September 1st 2016
Do you moisturise your armpits? Thought not…
October 19th 2017 / 0 comment
Face cream for your armpits is a thing, and our delicate underarms look set to benefit
Underarms are a rather unique beast. Hidden away from light, havens for bacteria and with a different pH to the rest of the skin on your body (6.5 rather than 5.5, hence less acid on the skin’s surface to gobble up said bacteria), the humble armpit has a lot to contend with, and that’s before we add in factors such as harsh hair removal methods, chafing in hot weather and during gym sessions and less than desirable razor hygiene if you’re a shaver. Most of us have encountered at least one of the above, and adding sweat to the mix (you won’t be surprised to learn that most of our sweat glands are highly concentrated in our armpits) can compromise underarm skin condition further. Basically, sometimes having pits is the pits, but you can look after yours on the daily by upgrading both your habits and underarm “skincare”.
It’s probably not something you’ve given heed to previously, but if you workout, shave (75 per cent of us shave at least twice a week), or both, adding moisture back into the skin, even in “sweaty areas”, could help to alleviate flare-ups. You’re probably not going to be doing a weekly underarm pampering mask anytime soon, so short of starting a skincare regime for your armpits, here’s a few easy tweaks to get your pits into soft, smooth shape, whether you remove hair under there or not.
Spray on skincare
Something as simple as your anti-perspirant can improve skin condition, but check your formulas. Dove has recently reformulated its entire range, after four years of research and development, to mimic effects more often seen in face creams and serums. Think skin-barrier boosting oils to retain moisture while still keeping underarms dry, humectant glycerol to bind moisture to the skin and essential fatty acids such as sunflower seed oil to keep skin looking healthy and supple. In short, it's a sweat-stopper with 48-hour protection that doesn’t compromise on skin condition, which isn’t always a given. It’s not just sprays that have had a revamp either- the same goes for stick and roll-on varieties.
Gently does it
If you know you’ve got sensitive skin on your face, don’t treat your pits any differently. Look for fragrance-free formulas with little or, ideally no, alcohol. Dove Sensitive ticks both of those boxes, with zero alcohol and a formula designed to minimise the risk of reactions. If your antiperspirant is an irritant, it’s not doing its job.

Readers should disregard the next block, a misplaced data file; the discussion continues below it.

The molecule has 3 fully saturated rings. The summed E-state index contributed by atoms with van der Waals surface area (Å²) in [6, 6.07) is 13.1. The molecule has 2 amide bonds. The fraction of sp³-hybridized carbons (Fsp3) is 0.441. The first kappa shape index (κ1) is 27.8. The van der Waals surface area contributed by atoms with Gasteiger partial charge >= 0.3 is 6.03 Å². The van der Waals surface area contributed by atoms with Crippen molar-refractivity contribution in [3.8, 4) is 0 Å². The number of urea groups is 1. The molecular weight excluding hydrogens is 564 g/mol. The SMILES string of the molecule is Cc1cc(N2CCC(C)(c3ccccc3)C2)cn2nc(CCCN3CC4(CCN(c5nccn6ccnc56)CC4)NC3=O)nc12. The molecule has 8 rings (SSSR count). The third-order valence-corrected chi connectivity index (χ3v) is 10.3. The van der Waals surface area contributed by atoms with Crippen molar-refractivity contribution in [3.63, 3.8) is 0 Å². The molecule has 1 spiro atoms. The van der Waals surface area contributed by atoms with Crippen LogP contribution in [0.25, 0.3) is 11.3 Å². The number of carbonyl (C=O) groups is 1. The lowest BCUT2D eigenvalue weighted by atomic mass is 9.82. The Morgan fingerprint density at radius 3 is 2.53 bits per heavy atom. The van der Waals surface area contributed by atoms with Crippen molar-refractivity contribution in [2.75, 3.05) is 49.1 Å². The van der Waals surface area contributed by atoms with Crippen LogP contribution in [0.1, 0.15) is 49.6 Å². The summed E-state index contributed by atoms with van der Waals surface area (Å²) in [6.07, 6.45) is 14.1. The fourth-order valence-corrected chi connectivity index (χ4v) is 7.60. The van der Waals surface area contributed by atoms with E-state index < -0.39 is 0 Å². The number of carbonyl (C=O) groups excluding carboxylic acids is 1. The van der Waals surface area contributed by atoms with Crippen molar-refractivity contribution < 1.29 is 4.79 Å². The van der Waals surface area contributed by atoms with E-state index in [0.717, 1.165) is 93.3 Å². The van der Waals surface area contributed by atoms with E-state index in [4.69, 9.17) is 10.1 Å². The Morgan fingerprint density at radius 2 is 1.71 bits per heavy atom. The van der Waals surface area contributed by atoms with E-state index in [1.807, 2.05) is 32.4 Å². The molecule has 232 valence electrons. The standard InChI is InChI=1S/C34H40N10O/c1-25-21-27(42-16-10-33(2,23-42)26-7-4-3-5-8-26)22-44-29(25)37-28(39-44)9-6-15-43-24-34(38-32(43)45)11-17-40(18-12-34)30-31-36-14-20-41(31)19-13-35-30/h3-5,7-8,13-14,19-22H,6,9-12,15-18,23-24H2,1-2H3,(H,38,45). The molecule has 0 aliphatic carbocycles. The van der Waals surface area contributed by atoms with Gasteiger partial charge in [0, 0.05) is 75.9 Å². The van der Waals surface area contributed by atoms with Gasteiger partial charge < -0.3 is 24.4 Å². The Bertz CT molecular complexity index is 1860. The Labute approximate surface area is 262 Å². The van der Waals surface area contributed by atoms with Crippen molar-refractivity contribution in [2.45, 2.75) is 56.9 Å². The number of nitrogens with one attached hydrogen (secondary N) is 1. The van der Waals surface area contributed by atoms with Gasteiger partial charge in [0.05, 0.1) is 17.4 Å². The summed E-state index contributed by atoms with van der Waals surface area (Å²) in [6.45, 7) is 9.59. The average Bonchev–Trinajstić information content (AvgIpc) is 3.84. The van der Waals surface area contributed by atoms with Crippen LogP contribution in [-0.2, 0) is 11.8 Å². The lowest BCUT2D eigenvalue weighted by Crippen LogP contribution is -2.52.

As you might imagine for an item that hangs about in a humid bathroom environment all day long, your razor can be a heavenly pit-stop for bacteria (pardon the pun), and not changing the blade often enough, or, horror of horrors, sharing it with someone else, can put you at risk of developing nasty skin infections. Another incentive to change your blades is that a blunt razor makes ingrown hairs and lumps and bumps all the more likely. There’s no exact rule on when to change your blade, but if yours is looking dull, and particularly if you’ve noticed a decline in the quality of the skin underneath your arms, fork out for a new one to be on the safe side.
A few final razor commandments: don’t dry shave. You’re more likely to nick the skin, making infection and generally raw underarms all the more likely. Also, that old chestnut about shaving in the direction of hair growth to minimise your chances of angry ingrown hairs is true.
You had me at aloe
Most of us are aware of the skin soothing potential of aloe vera, particularly after sunburn or to calm reactionary skin, so why should taking the edge off of razor burn be any different? Try applying to skin after washing and shaving at nighttime. Dry skin thoroughly, apply an aloe vera gel and allow to sink in as you sleep, and if you’re an aloe advocate, new Dove new Go Fresh Pear and Aloe Vera range will finish the whole routine off nicely come morning.
Dedication to exfoliation
Dead skin cell build-up can be another ingrown hair trigger, as hair follicles become blocked, so a regular sloughing encourages cell turnover and keeps things peachy in your pits. Swerve harsh body scrubs and instead apply the same gentle exfoliation principles to your armpits as you would your face. A quick going over with an AHA or BHA exfoliant will sweep away bacteria and grime, or try a body wash with lightly exfoliating ingredients to shift dead skin cells, and ensure that your skin really benefits from the likes of a moisturising antiperspirant afterwards.
Consider your cloth
We all know that heavy fancy dress makes you sweat (holler polyester), and wearing skin-tight, non-breathable fabrics isn’t good news for skin either. Choose light, natural fabrics to keep you comfortable and avoid too much rubbing. There’s a time and a place for nylon and spandex, but for everyday attire, keep it cool.
Now you’ve got your pit-care ticklist down, be reassured that if your underarm skin has suffered, the recovery process can be very quick. Clinical research carried out by Dove showed that switching your average antiperspirant for one with additional skincare benefits and effective moisturisers can improve skin condition in three days, which is pretty impressive where skincare results are concerned. It may not be at the top of your pile of life “things”, but comfortable skin that doesn’t chafe is your right we reckon, and even better if you're freed from sweat and unwanted odour for up to two days.
This feature was written in partnership with Dove